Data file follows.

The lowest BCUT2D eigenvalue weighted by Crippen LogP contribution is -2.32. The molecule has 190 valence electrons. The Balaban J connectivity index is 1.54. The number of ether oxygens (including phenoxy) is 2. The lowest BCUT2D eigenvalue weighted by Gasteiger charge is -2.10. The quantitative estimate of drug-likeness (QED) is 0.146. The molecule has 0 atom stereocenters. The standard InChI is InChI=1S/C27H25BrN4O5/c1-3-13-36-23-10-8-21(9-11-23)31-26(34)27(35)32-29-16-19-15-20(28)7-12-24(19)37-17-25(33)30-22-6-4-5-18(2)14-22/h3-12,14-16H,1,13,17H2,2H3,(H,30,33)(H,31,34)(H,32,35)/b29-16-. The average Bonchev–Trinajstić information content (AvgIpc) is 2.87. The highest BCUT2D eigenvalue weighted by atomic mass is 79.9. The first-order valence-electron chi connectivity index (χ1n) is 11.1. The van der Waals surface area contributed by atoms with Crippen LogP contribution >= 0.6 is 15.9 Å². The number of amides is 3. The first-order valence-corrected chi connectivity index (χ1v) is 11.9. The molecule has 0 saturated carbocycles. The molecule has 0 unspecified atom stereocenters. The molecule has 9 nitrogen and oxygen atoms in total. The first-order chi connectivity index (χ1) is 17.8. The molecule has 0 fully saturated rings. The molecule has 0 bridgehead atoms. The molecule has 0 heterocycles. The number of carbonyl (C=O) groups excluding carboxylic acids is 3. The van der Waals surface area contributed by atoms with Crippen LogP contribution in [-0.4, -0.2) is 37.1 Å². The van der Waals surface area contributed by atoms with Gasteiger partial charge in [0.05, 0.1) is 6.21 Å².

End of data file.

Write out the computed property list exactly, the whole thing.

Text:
The lowest BCUT2D eigenvalue weighted by Crippen LogP contribution is -2.32. The molecule has 190 valence electrons. The Balaban J connectivity index is 1.54. The number of ether oxygens (including phenoxy) is 2. The lowest BCUT2D eigenvalue weighted by Gasteiger charge is -2.10. The quantitative estimate of drug-likeness (QED) is 0.146. The molecule has 0 atom stereocenters. The standard InChI is InChI=1S/C27H25BrN4O5/c1-3-13-36-23-10-8-21(9-11-23)31-26(34)27(35)32-29-16-19-15-20(28)7-12-24(19)37-17-25(33)30-22-6-4-5-18(2)14-22/h3-12,14-16H,1,13,17H2,2H3,(H,30,33)(H,31,34)(H,32,35)/b29-16-. The average Bonchev–Trinajstić information content (AvgIpc) is 2.87. The highest BCUT2D eigenvalue weighted by atomic mass is 79.9. The first-order valence-electron chi connectivity index (χ1n) is 11.1. The van der Waals surface area contributed by atoms with Crippen LogP contribution >= 0.6 is 15.9 Å². The number of amides is 3. The first-order valence-corrected chi connectivity index (χ1v) is 11.9. The molecule has 0 saturated carbocycles. The molecule has 0 unspecified atom stereocenters. The molecule has 9 nitrogen and oxygen atoms in total. The first-order chi connectivity index (χ1) is 17.8. The molecule has 0 fully saturated rings. The molecule has 0 bridgehead atoms. The molecule has 0 heterocycles. The number of carbonyl (C=O) groups excluding carboxylic acids is 3. The van der Waals surface area contributed by atoms with Crippen LogP contribution in [-0.4, -0.2) is 37.1 Å². The van der Waals surface area contributed by atoms with Gasteiger partial charge in [0.05, 0.1) is 6.21 Å².